Public Health Ministry to transform TB treatment method
GINA, GUYANA, Friday, March 24, 2017
The Ministry of Public Health is engaged in a series of measures to transform its approach to Tuberculosis (TB) treatment, even as it places emphasis on the collection and interpretation of data on the levels of infectious diseases in the Guyanese population.
Minister of Public Health Dr. Karen Cummings made this statement as she delivered the feature address at today’s observance of World
Tuberculosis Day 2017 under the theme ‘Unite to end TB’.
During the observance, treatment success rates were highlighted with Region Ten achieving 95 per cent coverage with other regions following with numbers more than 60 percent in 2016. Meanwhile there continues to be full coverage and treatment services available in all six correctional facilities in Guyana.
Also, it has been identified that the majority of the working population between the ages of 25 to 54 is likely to be diagnosed with TB. Countrywide default rate, in 2016 is recorded at 20 per cent while the death rate is six percent.
At today’s observance at the Cara Lodge, staff of the National Tuberculosis Programme were awarded for exceptional service.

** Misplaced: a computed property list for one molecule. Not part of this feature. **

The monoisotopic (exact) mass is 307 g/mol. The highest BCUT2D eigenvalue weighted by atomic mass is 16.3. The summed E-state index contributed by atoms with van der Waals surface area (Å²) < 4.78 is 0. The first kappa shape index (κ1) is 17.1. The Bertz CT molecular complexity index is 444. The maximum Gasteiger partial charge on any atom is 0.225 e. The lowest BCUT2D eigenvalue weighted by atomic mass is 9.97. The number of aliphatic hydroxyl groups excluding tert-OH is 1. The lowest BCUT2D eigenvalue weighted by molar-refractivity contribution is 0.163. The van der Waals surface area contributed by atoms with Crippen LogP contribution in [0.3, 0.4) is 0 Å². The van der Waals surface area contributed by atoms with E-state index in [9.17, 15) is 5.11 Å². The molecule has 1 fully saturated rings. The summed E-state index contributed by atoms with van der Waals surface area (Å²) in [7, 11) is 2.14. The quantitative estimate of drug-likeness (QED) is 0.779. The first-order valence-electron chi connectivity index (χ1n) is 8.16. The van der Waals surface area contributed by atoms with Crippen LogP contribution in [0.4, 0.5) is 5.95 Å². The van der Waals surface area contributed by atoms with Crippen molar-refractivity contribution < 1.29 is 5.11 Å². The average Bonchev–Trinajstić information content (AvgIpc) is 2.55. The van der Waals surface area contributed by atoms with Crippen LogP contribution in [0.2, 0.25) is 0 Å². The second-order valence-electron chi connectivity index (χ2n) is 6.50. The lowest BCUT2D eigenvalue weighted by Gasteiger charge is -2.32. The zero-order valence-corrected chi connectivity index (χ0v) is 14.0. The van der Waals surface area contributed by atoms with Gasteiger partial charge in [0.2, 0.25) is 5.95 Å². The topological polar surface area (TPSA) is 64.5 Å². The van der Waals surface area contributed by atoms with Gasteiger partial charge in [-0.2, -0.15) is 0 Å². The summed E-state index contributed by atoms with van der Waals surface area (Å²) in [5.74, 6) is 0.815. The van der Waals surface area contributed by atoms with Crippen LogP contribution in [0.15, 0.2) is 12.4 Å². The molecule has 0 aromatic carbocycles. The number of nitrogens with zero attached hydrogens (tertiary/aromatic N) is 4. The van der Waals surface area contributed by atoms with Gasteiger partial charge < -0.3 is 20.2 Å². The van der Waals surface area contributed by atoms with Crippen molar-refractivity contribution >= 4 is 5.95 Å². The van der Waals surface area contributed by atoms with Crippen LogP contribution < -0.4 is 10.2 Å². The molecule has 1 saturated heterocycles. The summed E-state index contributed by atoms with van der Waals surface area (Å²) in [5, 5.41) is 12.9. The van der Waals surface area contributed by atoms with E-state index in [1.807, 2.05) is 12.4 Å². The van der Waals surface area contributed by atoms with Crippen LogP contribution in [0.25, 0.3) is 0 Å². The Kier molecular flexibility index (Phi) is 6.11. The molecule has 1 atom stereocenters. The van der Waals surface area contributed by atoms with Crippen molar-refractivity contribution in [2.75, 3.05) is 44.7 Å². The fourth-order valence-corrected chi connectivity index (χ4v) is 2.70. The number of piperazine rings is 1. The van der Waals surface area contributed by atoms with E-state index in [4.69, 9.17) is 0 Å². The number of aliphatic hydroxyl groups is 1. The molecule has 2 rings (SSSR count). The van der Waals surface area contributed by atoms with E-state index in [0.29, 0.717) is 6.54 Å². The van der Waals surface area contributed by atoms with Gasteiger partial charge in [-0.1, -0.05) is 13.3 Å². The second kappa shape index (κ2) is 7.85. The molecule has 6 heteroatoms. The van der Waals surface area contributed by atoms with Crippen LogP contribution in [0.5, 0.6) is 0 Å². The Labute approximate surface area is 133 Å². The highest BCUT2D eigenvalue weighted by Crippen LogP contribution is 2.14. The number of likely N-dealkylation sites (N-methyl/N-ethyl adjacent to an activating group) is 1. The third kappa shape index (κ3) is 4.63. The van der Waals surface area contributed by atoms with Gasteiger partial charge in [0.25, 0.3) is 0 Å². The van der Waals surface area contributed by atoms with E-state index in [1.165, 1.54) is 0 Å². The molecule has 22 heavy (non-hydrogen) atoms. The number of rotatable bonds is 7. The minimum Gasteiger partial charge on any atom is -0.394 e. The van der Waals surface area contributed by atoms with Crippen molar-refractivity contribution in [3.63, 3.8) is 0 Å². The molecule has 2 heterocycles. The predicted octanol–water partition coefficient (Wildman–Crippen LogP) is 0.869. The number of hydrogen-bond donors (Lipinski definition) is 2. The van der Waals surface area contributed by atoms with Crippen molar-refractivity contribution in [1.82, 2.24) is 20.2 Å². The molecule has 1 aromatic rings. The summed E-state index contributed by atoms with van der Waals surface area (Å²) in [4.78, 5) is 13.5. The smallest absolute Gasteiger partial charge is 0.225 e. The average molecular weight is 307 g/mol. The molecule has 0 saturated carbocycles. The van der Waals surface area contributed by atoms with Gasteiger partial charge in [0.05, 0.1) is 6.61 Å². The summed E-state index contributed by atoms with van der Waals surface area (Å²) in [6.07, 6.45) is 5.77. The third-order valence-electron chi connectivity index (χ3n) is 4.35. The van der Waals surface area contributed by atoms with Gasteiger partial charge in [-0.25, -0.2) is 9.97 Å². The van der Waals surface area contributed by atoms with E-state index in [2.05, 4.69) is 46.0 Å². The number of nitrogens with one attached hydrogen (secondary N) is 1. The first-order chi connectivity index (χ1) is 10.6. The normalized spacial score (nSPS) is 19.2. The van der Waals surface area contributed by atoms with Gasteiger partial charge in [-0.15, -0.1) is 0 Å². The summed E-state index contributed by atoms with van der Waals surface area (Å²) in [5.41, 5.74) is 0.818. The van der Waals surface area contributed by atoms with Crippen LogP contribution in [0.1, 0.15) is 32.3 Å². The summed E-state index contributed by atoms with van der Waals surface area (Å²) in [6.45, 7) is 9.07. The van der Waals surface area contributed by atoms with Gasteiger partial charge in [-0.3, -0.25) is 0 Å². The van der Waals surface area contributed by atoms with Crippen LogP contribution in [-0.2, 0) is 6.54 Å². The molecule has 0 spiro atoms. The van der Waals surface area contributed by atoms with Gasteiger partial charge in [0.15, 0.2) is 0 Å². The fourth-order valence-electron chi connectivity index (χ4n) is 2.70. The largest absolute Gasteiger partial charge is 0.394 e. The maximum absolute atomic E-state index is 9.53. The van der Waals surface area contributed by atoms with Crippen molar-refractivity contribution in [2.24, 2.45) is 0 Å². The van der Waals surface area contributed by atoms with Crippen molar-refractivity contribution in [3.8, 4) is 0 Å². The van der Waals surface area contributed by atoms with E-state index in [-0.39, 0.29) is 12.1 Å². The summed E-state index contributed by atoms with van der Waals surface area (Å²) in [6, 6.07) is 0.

Minister Cummings said TB has now become the world’s leading infectious disease killer with more than 50,000 people in Guyana being infected.
“The battle against TB requires, as the theme implies, a concentrated unified effort by all stakeholders in order to realise the goal of ending TB by the year 2030. Quite appropriately therefore, World TB Day provides an excellent opportunity to raise awareness about the disease, and to advocate for more strategic efforts to eliminate it,” the minister explained.
Meanwhile it had been noted by the minister that the incidence of TB is gradually decreasing but multi-drug resistance TB cases are increasing. The solution to this is timely identification followed by the prescribed treatment plan but these remain a constant challenge within the local healthcare system.
Other issues such as insufficient awareness about TB among healthcare providers, social service providers and the general population hamper success in the fight against TB. Additionally, lack of information about the prevalence of TB, target populations, and proper screening methods, together with improper medical management of this disease can also contribute to widespread disease transmission.
Country representative of the Pan American Health Organisation/World Health Organisation (PAHO/WHO), Dr. William Adu-Krow outlined three pillars of the End TB strategy as presented by PAHO/WHO. The strategy is promoted as an integrated part of the Sustainable Development Goal number three which focuses on global health; Dr. Adu-Krow said.
“The Government of Guyana, Ministry of Public Health, has included this in the National Strategic Plan 2015 to 2020. This action is a priority. The End TB strategy was approved by the World Health Assembly in May 2014 after an indepth evaluation of the trends in morbidity and mortality achieved from the MDGs (Millenium Development Goals) from 2000 to 2015.”
The three pillars on which the End TB strategy is based are generally aimed at achieving integrated patient-centered care, bold policies and support systems and intensified research and innovation.
By: Delicia Haynes